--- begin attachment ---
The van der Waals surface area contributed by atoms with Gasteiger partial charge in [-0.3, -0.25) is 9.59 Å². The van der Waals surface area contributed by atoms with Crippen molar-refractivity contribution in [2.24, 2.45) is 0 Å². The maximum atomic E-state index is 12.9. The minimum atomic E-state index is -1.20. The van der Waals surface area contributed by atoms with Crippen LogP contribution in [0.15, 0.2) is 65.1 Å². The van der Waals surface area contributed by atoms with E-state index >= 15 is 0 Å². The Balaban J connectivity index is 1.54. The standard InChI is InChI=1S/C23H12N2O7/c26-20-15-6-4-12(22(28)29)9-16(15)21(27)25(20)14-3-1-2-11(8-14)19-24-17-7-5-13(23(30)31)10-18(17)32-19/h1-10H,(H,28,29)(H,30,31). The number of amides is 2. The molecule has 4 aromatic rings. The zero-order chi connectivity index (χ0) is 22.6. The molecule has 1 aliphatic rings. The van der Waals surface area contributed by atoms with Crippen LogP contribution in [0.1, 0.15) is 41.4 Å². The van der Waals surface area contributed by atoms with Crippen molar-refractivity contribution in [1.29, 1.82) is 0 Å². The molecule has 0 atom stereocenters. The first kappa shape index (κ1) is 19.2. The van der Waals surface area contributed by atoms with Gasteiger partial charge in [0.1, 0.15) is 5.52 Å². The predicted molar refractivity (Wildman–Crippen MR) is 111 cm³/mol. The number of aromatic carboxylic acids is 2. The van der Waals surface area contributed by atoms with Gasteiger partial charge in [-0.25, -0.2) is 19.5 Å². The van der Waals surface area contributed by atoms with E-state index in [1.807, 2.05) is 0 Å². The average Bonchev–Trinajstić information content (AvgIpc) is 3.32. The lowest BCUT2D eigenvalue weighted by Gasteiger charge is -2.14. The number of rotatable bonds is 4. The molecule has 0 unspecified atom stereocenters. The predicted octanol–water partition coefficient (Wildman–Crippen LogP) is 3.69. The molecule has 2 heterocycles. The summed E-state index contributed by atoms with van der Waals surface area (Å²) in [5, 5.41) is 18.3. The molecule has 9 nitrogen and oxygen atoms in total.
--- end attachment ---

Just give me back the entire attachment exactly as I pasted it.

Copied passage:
The van der Waals surface area contributed by atoms with Gasteiger partial charge in [-0.3, -0.25) is 9.59 Å². The van der Waals surface area contributed by atoms with Crippen molar-refractivity contribution in [2.24, 2.45) is 0 Å². The maximum atomic E-state index is 12.9. The minimum atomic E-state index is -1.20. The van der Waals surface area contributed by atoms with Crippen LogP contribution in [0.15, 0.2) is 65.1 Å². The van der Waals surface area contributed by atoms with E-state index >= 15 is 0 Å². The Balaban J connectivity index is 1.54. The standard InChI is InChI=1S/C23H12N2O7/c26-20-15-6-4-12(22(28)29)9-16(15)21(27)25(20)14-3-1-2-11(8-14)19-24-17-7-5-13(23(30)31)10-18(17)32-19/h1-10H,(H,28,29)(H,30,31). The number of amides is 2. The molecule has 4 aromatic rings. The zero-order chi connectivity index (χ0) is 22.6. The molecule has 1 aliphatic rings. The van der Waals surface area contributed by atoms with Crippen LogP contribution in [0.1, 0.15) is 41.4 Å². The van der Waals surface area contributed by atoms with Crippen molar-refractivity contribution in [1.29, 1.82) is 0 Å². The molecule has 0 atom stereocenters. The first kappa shape index (κ1) is 19.2. The van der Waals surface area contributed by atoms with Gasteiger partial charge in [0.1, 0.15) is 5.52 Å². The predicted molar refractivity (Wildman–Crippen MR) is 111 cm³/mol. The number of aromatic carboxylic acids is 2. The van der Waals surface area contributed by atoms with Gasteiger partial charge in [-0.25, -0.2) is 19.5 Å². The van der Waals surface area contributed by atoms with E-state index in [1.807, 2.05) is 0 Å². The average Bonchev–Trinajstić information content (AvgIpc) is 3.32. The lowest BCUT2D eigenvalue weighted by Gasteiger charge is -2.14. The number of rotatable bonds is 4. The molecule has 0 unspecified atom stereocenters. The predicted octanol–water partition coefficient (Wildman–Crippen LogP) is 3.69. The molecule has 2 heterocycles. The summed E-state index contributed by atoms with van der Waals surface area (Å²) in [5, 5.41) is 18.3. The molecule has 9 nitrogen and oxygen atoms in total.